Behind the Screen
As a DM, you weave intricate stories and build fantastic worlds. But when it comes time for players to meet those creations, how do you dispense the right information in a fun way?
When it comes to our games and worlds, we have no lack of information. Some of us have notebooks dating back decades. Others have gigabytes of data stored in Google Drive or on World Anvil. So what’s the limiting factor in getting that information across to our players? Their attention. And so enters the attention economy.
Without going too far into the weeds (and losing your attention — thank you very much), we must treat attention like an economy because it’s a limited resource. With the rise of social media and algorithms eroding our attention even further, it’s more limited than ever. You cannot dump ten minutes of lore onto your players because they won’t retain it. You probably can’t even dump five minutes. Or two.
Furthermore, out of the one minute of lore you may dump, each player will selectively retain certain pieces and forget others. Each player finds different bits of information valuable, interesting, or unimportant. With a solid understanding of the attention economy we face, let’s get into how we make it work for our tabletop roleplaying games.
To make things easy, let’s break down the types of information we need to give. Let’s call it the RPG Information Pyramid.
The base of the pyramid is the largest and represents essential information. This is information that your player characters need in order to make decisions in the game. The bulk of information you relay as a DM should be this essential information. Let’s look at an example.
While searching for Carmen Sandiego, the player characters need to decide which city to go to next to look for her. Essential information might be the names of nearby cities and how far away they are. You might relay the methods of travel required for each and the environments they’re likely to encounter along the way.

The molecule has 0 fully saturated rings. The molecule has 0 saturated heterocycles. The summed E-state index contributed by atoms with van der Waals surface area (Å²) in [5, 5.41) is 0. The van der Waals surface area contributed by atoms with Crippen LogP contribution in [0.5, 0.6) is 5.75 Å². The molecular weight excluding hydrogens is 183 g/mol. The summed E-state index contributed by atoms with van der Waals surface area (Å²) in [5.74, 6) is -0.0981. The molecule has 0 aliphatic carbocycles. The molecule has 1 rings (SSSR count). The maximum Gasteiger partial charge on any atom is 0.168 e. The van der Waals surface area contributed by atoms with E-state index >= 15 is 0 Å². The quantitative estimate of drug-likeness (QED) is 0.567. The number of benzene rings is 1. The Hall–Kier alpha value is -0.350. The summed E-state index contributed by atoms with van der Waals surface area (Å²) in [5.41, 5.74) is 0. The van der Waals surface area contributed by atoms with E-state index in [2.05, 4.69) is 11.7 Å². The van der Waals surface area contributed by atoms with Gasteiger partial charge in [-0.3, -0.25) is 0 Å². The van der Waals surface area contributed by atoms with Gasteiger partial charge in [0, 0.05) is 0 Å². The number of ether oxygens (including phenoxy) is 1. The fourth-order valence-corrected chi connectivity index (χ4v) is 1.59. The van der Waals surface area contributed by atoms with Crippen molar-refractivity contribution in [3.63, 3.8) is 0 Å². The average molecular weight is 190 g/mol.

Giving Essential Information
It’s important to note that rolls aren’t required for essential information. Don’t hide what the players need to know to play the game. A roll means there’s a chance of failure. They shouldn’t fail to have what’s essential. Not having what you need and not getting it from your DM is incredibly frustrating. It leads to an awkward stalemate at the table and someone just making a decision blindly to keep the game moving.
Essential information can be given by NPCs but be prepared to just tell the players if the NPC conversation doesn’t get to the right info. It can also come from the world. When the players are considering nearby cities, they might see a map on a table. Or recall something their grandpa told them. Just be sure that the information gets to them.
The next portion of the pyramid is helpful information. You give a decent amount of helpful information throughout the game but not as much as essential. This is information that is helpful to player characters as they make decisions but they don’t need it. They could proceed without it and not be frustrated. Let’s build on our example.